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As the title says, I am wanting to calculate the minimum proximity for a magnet to be near a AC line for no electrical impedance.

My scenario is this: I have a theoretical device like MagSafe (Apple's magnetic DC connector for laptops) however with one main difference, it would be with AC instead of DC. My understanding is that a magnet could cause the Proximity effect and create an electrical impedance.

To avoid the impedance but still use a magnet in close proximity in a "MagSafe" like device, I could simply move the magnet further away from the current. The part that I don't know is how to calculate the minimum distance required. I gather that I would need to determine the magnet's strength but I am unsure what other parts I need for the calculation (does the AC voltage matter for the proximity? can the proximity be affected by shielding the AC line somehow?).

The AC voltage in my case would follow the AS60038 standard (230v, +10% to –6% variation)

If this was a real device (rather than theoretical), I gather that I could simply measure the AC voltage etc and move a magnet around it to find out however I am curious how one could do this theoretically.

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  • \$\begingroup\$ Looks at larger profile photo. If that's you then I'm sure you know who I suspect people have said you look like :-). \$\endgroup\$ – Russell McMahon Jan 10 '15 at 14:47
  • \$\begingroup\$ Yep that's me in the photo though to be honest, no one has mentoned to me who I look like (though I really want to know now!). They do mention I look like a 12-16yo. ;) Thanks for your help by the way, have learnt a few new things. \$\endgroup\$ – Turnerj Jan 10 '15 at 22:35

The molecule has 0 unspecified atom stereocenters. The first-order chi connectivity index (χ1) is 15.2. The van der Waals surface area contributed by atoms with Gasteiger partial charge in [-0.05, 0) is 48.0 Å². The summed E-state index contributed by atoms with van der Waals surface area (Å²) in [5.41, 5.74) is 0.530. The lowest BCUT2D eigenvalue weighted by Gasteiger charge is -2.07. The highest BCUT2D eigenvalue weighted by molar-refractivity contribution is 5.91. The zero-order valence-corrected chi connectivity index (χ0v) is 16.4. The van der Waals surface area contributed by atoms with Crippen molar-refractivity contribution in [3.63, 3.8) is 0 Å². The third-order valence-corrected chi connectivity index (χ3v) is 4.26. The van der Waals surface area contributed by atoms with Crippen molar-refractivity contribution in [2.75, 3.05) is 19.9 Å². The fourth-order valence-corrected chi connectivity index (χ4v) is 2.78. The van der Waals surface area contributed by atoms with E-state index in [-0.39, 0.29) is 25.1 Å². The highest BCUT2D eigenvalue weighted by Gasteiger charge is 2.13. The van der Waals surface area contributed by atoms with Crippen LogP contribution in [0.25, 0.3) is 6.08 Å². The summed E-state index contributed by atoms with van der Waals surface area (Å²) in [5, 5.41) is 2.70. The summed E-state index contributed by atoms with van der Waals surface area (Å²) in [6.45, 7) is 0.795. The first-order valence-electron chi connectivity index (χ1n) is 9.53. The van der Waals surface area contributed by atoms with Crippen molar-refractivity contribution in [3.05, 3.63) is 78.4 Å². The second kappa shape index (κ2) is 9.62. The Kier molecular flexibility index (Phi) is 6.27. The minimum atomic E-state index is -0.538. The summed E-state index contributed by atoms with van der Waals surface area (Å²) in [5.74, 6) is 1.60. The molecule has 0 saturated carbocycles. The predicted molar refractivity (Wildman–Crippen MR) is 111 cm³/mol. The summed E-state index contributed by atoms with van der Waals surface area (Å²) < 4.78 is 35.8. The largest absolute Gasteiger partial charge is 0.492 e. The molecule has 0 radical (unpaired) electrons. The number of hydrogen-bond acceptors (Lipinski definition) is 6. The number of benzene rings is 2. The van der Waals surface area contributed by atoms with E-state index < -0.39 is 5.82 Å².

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    \$\begingroup\$ One may have to squint somewhat to see a resemblance - Harry Potter came to mind :-) - I think that would usually be a compliment. \$\endgroup\$ – Russell McMahon Jan 11 '15 at 4:18
  • \$\begingroup\$ Ahhhh ;) Only thing missing is the scar. \$\endgroup\$ – Turnerj Jan 11 '15 at 4:21
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You have a degree of misunderstanding re proximity effect - it is effectively irrelevant in this application as regards magnet proximity to conductors.

I could write more BUT that's a complete answer for practical purposes.

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  • \$\begingroup\$ Ahhhh, that doesn't surprise me that I misunderstood that. With it being irrelevant in this case, would there be little-to-no electrical impedance by simply having a magnet next to an AC line or are you saying that just my understanding about the proximity effect being a cause of impedance in this case was wrong (ie. a magnet would still affect an AC line)? \$\endgroup\$ – Turnerj Jan 10 '15 at 10:13
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    \$\begingroup\$ Minimal effect - you are lucky :-). If you wound wires in a coil around the magnet you'd get interaction. That article is mainly about wires wound in a coil so that the magnetic fields of nearby turns interact. For one wire near one magnet you'd need vast currents (10's to 100's of amps, to get anything like significant results. As an example - some olde analog meters were "moving iron" where a coild made a magnetic field and attracted a iron pole piece to move a pointer. I long ago saw a meter to measure car cranking curreny which sat on an insulated lead and used the magnetic field .... \$\endgroup\$ – Russell McMahon Jan 10 '15 at 14:44
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    \$\begingroup\$ .... to move an iron piece (or magnet) attached to a pointer. Currents measured were 10's to 100's of amps. You can do the same thing with a Hall sensor and a single wire at much lower currents BUT they are far more sensitive. \$\endgroup\$ – Russell McMahon Jan 10 '15 at 14:45

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